The sol stability I of the obtained silica/alumina sol was evaluated in the same manner as in Example 1.

The results are given in Table 1.

Comparative Example 3

A silica/zirconia sol was obtained from the silica/zirconia water dispersion sol (weight ratio of SiO2/ZrO2: 3, average particle size: 30 nm and solid content: 20% by weight) of Example 2 in the same manner as in Example 2, except that any surface modification using an organic compound was not performed and that N-methylpyrrolidone was used as a dispersion medium.

The sol stability I of the obtained silica/zirconia sol was evaluated in the same manner as in Example 1.

The results are given in Table 1.

Comparative Example 4

The sol stability II, III, IV and V of a silica water dispersion sol (Catalysts & Chemicals Industries Co., Ltd., Cataloid-SI-30, average particle size: 12 nm and solid content: 30% by weight) was evaluated in the same manner as in Example 13.

The results are given in Table 2 to 5.

TABLE 1
Modifying organic compound
Sol mol.
composition polarizability
Ex. 1 SiO2•Al2O3 γ-glycidoxypropyl 10.4 × 10−40
trimethoxysilane
Ex. 2 SiO2•ZrO2 γ-glycidoxypropyl 10.4 × 10−40
trimethoxysilane
Ex. 3 SiO2•TiO2 γ-glycidoxypropyl 10.4 × 10−40
trimethoxysilane
Ex. 4 SiO2•Al2O3 + γ-glycidoxypropyl 10.4 × 10−40
SiO2•ZrO2 trimethoxysilane
Ex. 5 SiO2•SnO2 γ-glycidoxypropyl 10.4 × 10−40
trimethoxysilane
Ex. 6 SiO2•ln2O3 γ-glycidoxypropyl 10.4 × 10−40
trimethoxysilane
Ex. 7 SiO2•Al2O3 vinyltrimethoxy  4.0 × 10−40
silane
Ex. 8 SiO2•Sb2O5 vinyltrimethoxy  4.0 × 10−40
silane
Ex. 9 SiO2•WO3 γ-methacryloxy 12.7 × 10−40
propyltrimethoxy
silane
Ex. 10 SiO2•Al2O3 polystyrene  8.5 × 10−38
Ex. 11 SiO2•Al2O3 polymethyl  4.8 × 10−40
methacrylate
Ex. 12 SiO2•Al2O3 n-butanol  7.3 × 10−38
Comp. SiO2•Al2O3
Ex. 1
Comp. SiO2•Al2O3 monomethyl  1.9 × 10−40
Ex. 2 trimethoxysilane
Comp. SiO2•ZrO2
Ex. 3
Dispersion medium
dielectric Stability I
constant sulfuric acid hydrochloric acid
Ex. 1 ethylene 38 stable at stable at
glycol least 6 mo. least 6 mo.
Ex. 2 ethylene 38 stable at stable at
glycol least 6 mo. least 6 mo.
Ex. 3 ethylene 38 stable at stable at
glycol least 6 mo. least 6 mo.
Ex. 4 ethylene 38 stable at stable at
glycol least 6 mo. least 6 mo.
Ex. 5 N-methyl 32 stable at stable at
pyrrolidone least 6 mo. least 6 mo.
Ex. 6 γ-butyro 39 stable at stable at
lactone least 6 mo. least 6 mo.
Ex. 7 ethylene 38 stable at stable at
glycol least 6 mo. least 6 mo.
Ex. 8 ethylene 38 stable at stable at
glycol least 6 mo. least 6 mo.
Ex. 9 methyl 17 stable at stable at
cellosolve least 6 mo. least 6 mo.
Ex. 10 ethylene 38 stable at stable at
glycol least 6 mo. least 6 mo.
Ex. 11 ethylene 38 stable at stable at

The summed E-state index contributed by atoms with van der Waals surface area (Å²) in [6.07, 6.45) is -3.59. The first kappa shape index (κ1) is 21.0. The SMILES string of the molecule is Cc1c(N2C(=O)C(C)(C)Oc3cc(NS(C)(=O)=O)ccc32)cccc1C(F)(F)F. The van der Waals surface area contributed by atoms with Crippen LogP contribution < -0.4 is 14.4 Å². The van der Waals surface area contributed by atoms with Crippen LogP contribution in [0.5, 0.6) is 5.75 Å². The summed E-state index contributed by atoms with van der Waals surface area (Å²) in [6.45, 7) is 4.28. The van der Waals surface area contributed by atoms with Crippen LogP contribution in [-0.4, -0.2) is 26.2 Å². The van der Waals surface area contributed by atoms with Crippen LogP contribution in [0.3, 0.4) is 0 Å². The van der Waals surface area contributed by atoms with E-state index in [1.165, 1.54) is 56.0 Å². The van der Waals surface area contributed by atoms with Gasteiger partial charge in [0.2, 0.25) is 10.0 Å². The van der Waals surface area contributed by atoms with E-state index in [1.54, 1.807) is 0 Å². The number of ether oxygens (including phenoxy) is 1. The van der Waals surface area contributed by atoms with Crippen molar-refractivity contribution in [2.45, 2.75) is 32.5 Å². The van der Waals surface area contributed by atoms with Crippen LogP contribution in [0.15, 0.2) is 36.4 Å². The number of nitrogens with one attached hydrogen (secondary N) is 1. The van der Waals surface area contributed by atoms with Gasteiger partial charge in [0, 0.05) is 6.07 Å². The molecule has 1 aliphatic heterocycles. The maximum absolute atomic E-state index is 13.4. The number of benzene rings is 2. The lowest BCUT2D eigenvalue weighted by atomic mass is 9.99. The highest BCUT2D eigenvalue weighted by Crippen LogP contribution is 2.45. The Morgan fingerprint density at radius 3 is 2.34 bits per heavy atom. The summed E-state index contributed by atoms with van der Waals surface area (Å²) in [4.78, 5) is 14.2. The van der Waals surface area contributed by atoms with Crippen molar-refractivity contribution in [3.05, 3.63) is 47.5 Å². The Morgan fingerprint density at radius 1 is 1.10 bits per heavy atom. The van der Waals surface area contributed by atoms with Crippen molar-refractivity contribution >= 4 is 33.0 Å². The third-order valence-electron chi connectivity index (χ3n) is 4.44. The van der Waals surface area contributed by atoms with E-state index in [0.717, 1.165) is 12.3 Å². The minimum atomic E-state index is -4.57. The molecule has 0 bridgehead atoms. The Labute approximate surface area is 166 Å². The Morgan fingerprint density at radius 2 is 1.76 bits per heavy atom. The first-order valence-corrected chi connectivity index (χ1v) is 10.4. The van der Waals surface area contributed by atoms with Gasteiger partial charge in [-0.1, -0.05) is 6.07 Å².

glycol least 6 mo. least 6 mo.
Ex. 12 ethylene 38 stable at stable at
glycol least 6 mo. least 6 mo.
Comp. ethylene 38 visc. up 15 visc. up 20
Ex. 1 glycol days days
Comp. ethylene 38 gelled 30 gelled 40
Ex. 2 glycol days days
Comp. N-methyl 32 gelled 20 gelled 20
Ex. 3 pyrrolidone days days

TABLE 2
Sol Modifying mol.
composition organic compound polarizability
Ex. 1 SiO2•Al2O3 γ-glycidoxypropyl 10.4 × 10−40
trimethoxysilane
Comp. SiO2•Al2O3
Ex. 2
Ex. 13 SiO2 γ-glycidoxypropyl 10.4 × 10−40
trimethoxysilane
Comp. SiO2
Ex. 4
Dispersion dielectric Stability
medium constant II (day)
Ex. 1 ethylene 38 62
glycol
Comp. ethylene 38  4
Ex. 1 glycol
Ex. 13 water 77 43
Comp. water 77  2
Ex. 4

TABLE 3
Sol Modifying mol. Dispersion dielectric Stability
composition organic compound polarizability medium constant III (day)
Ex. 1 SiO2•Al2O3 γ-glycidoxypropyl 10.4 × 10−40 ethylene 38 14
trimethoxysilane glycol
Comp. SiO2•Al2O3 ethylene 38  1
Ex. 1 glycol
Ex. 13 SiO2 γ-glycidoxypropyl 10.4 × 10−40 water 77 41
trimethoxysilane
Comp. SiO2 water 77  2
Ex. 4

TABLE 4
Sol Modifying mol. Dispersion dielectric Stability
composition organic compound polarizability medium constant IV (min)
Ex. 13 SiO2 γ-glycidoxypropyl 10.4 × 10−40 water 77 2880
trimethoxysilane
Comp. SiO2 water 77  60
Ex. 4

TABLE 5
Sol Modifying mol. Dispersion dielectric Stability
composition organic compound polarizability medium constant V (day)
Ex. 13 SiO2 γ-glycidoxypropyl 10.4 × 10−40 water 77 60
trimethoxysilane
Comp. SiO2 water 77  2
Ex. 4

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US7683098 *Jun 21, 2005Mar 23, 2010Ppg Industries Ohio, Inc.Manufacturing methods for nanomaterial dispersions and products thereof
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Classifications
U.S. Classification516/34, 427/220, 106/287.11, 516/31, 106/287.13, 106/287.14, 428/405, 977/773, 516/77, 106/287.15
International ClassificationH01B3/00, C01B13/14, B01J13/00, C09K3/00, C09C3/08, C09C3/12, C09C1/30, C09D7/12, C09D17/00
Cooperative ClassificationY10S977/773, C09C3/12, C09C3/08, C01P2006/22, B82Y30/00, C08K3/22, C09C1/3081, C09D7/1225, C09D17/004, C01P2004/64, C08K3/36, H01B3/006, C08K9/04
European ClassificationB82Y30/00, C09D17/00J, H01B3/00W9, C09C3/12, C09C3/08, C09C1/30D12, C09D7/12D2B